Honda WR-V Expert Review

Honda WR-V Expert Review

V3Cars offers an expert review on the Honda WR-V to help you find out all the important details of the car, and make an informed buying decision. The WR-V comes equipped with a 1.5-litre diesel engine paired with a manual transmission; it doesn’t have an automatic transmission option.

 

Honda WR-V

Honda WR-V Exterior Review

The Honda WR-V was launched over 3 years back, so its face is familiar. The car’s front bumper has multiple contours and thick cladding, while a thick chrome insert stretches through the quadrilateral grille till the headlamps. The 2020 facelift of the car offers some minor design alterations -- for instance, now the grille features horizontal slats instead of the honeycomb pattern, the fog lamps get plastic housings and there are LED projector headlamps. Its fog lamps are also LED type, while the LED DRLs have been retained from the earlier model. Thus, the overall light beam is white for the VX variant, but the indicators still come with halogen bulbs.

Under the bonnet and there are two noteworthy elements. Firstly, there’s sound insulation under the bonnet; and secondly, the edges get rubber beading. Obviously, both serve one purpose -- that’s to reduce the NVH levels of the car. This ensures that only 1/3rd of the engine noise reaches the cabin of the car. Nevertheless, the clatter of the diesel engine is still audible in the cabin, but it reduces considerably with the AC’s air flow and music. The WR-V’s rather mild sounding horn though, might not be very effective to clear the road with a lot of commotion. 

Moving to the side; it’s worth noting that the WR-V’s DRLs glow even in the stretched part of the headlamps, which definitely looks good. The car gets 16-inch dual-tone alloy wheels with Michelin Primacy 3ST rubber -- probably aimed to reduce the road noise. It’s worth noting that the plastic cladding all around the car is thick, and it can offer protection to the metal in the case of minor brushes with other cars.

There’s also a front and rear quarter glass; the front one improves driver’s visibility, while the rear one helps make the cabin feel airy. Both serve their purpose well. The door-mounted ORVMs are big, and these are positioned in a way that they don’t hamper the visibility of the driver while taking a turn. 

The WR-V features rubber beading around the front doors as well, and the doors shut with a reassuring thud. Both its variants come equipped with roof rails that serve cosmetic purpose only, as you can’t put any load on them.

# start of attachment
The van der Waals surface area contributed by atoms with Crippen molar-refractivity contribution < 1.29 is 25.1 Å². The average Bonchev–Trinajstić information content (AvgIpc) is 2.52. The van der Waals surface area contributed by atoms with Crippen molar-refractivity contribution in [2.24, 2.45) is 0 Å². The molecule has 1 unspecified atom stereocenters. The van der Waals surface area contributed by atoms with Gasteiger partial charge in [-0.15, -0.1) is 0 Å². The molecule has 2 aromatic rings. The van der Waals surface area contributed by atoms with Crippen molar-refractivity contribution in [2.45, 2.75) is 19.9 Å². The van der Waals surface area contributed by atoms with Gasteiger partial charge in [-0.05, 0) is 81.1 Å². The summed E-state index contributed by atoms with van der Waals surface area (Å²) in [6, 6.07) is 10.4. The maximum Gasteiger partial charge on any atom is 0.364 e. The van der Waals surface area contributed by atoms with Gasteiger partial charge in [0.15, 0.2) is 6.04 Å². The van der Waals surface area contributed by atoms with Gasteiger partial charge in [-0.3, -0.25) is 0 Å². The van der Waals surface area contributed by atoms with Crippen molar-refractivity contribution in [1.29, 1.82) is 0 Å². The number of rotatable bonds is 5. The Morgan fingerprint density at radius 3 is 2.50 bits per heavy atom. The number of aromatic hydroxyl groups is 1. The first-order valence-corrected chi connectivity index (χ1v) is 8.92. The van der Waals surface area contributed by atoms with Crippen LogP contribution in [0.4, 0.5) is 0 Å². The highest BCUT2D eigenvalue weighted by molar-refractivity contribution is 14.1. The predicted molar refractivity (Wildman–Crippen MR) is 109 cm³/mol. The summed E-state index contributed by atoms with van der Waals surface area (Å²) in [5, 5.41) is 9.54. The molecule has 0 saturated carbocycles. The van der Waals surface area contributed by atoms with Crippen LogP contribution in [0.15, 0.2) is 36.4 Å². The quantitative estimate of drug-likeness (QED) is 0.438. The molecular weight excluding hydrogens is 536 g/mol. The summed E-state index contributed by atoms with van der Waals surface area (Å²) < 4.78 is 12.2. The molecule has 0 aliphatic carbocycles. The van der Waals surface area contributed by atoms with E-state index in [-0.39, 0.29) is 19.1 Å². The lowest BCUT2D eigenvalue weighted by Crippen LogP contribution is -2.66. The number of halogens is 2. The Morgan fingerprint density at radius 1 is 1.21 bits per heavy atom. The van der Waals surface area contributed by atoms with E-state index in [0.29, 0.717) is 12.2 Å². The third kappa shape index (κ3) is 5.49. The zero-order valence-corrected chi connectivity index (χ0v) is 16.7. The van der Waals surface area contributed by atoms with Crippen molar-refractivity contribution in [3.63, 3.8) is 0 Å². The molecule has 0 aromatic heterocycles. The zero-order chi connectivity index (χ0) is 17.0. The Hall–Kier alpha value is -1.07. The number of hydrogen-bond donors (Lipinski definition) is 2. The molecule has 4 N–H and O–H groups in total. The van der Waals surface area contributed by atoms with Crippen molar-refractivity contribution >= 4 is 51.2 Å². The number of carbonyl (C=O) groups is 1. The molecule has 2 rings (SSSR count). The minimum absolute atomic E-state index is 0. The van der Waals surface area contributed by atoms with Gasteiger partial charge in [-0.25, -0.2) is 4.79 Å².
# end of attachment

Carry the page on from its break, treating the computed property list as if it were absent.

The top VX variant has turn indicators integrated in ORVMs, chrome door handles, shark fin antenna and LED tail lamps, which have been recently introduced. 

Apart from these, the key highlights of the rear end include defogger, wiper, chrome applique over the licence plate, and black and silver plastic cladding on the rear bumper, which protects the lower section of the bumper. However, the bumper and the tailgate are almost flat, so even in the case of low speed rear impact, the boot lid may get damaged. 

The WR-V offers a boot space of 363 litres, and in this segment, only the Sonet offers more cargo space than the WR-V. Its boot can easily carry the luggage of 4 people for a weekend trip. Loading cargo on the WR-V is also easy, as its boot lip is not very high. 

The WR-V’s rear seat can be folded to facilitate more space, but its not a 60:40 split type. A good thing is that the parcel tray can be removed and stored in the boot, as it doesn’t take a lot of space. The boot also has a lamp and around its spare wheel there’s also a utility space, in which you can store a puncture repair kit and tyre inflator. It gets a full-sized spare wheel, but its not an alloy wheel. It is worth noting that the entire boot area has a layer of sound insulation material, but its not there on the underside of the boot lid.

We think that the overall exterior design of the WR-V is a little busy. It features a number of chrome bits and brushed aluminium finish. It has a muscular appeal at the front, but the rear is quite flat. 

WR-V vs RIVALS

DIMENSION COMPARISON

 

WR-V

Venue

Sonet

Brezza

Nexon

EcoSport

XUV300

Length

3999mm

3995mm

3995mm

3995mm

3993mm

3998mm

3995mm

Width

1734mm

1770mm

1790mm

1790mm

1811mm

1765mm

1821mm

Height

1601mm

1605mm

1647mm

1640mm

1606mm

1647mm

1627mm

Wheelbase

2555mm

2500mm

2500mm

2500mm

2498mm

2519mm

2600mm

Boot Space

363-lt

350-lt

392-lt

328-lt

350-lt

352-lt

257-lt

Ground Clearance

188mm

190mm

205mm

200mm

209mm

200mm

180mm

Fuel Tank

40-lt

45-lt

45-lt

48-lt

44-lt

52-lt

42-lt

Tyre Size (Base)

195/60 R16

195/65 R15

195/65 R15

205/60 R16

195/60 R16

195/65 R15

205/65 R16

Tyre Size (Top)

195/60 R16

215/60 R16

215/60 R16

215/60 R16

215/60 R16

215/60 R16

215/55 R17


Honda WR-V Interior Review 

The WR-V’s cabin is black with brushed aluminium accents, while the central part of the dashboard features a glossy black finish. The plastic on the dashboard is hard, but in terms of appearance it doesn’t seem cheap. Its glovebox is spacious enough to accomodate owner’s manual along with a half liter or 1 liter bottle, but it does not get the cooling feature. 

When storage space is concerned, the front doors have a bottle holder along with space for small knick-knacks, the driver’s side of the dashboard has a bottle holder near the air vent, the armrest has storage space along with a 12V socket, there’s utility space in-between the front seats, where you can keep the keys, while just behind the gear lever there are 2 cupholders and one bin, where you can keep your phone. It offers 2 USB slots and one power socket, but these are not backlit, which is a miss.

The WR-V’s central console is a bit shaky, and we think there’s room for quality improvement here. Above this you will get the controls for the automatic AC, which is a touch panel and it will require you to look at it to operate it, but we don’t think it’s a major drawback because the whole purpose of the auto AC is to ensure that you don’t have to adjust the AC controls time and again. It also looks upmarket. Next to it is the push-button start/stop, which glows red and white.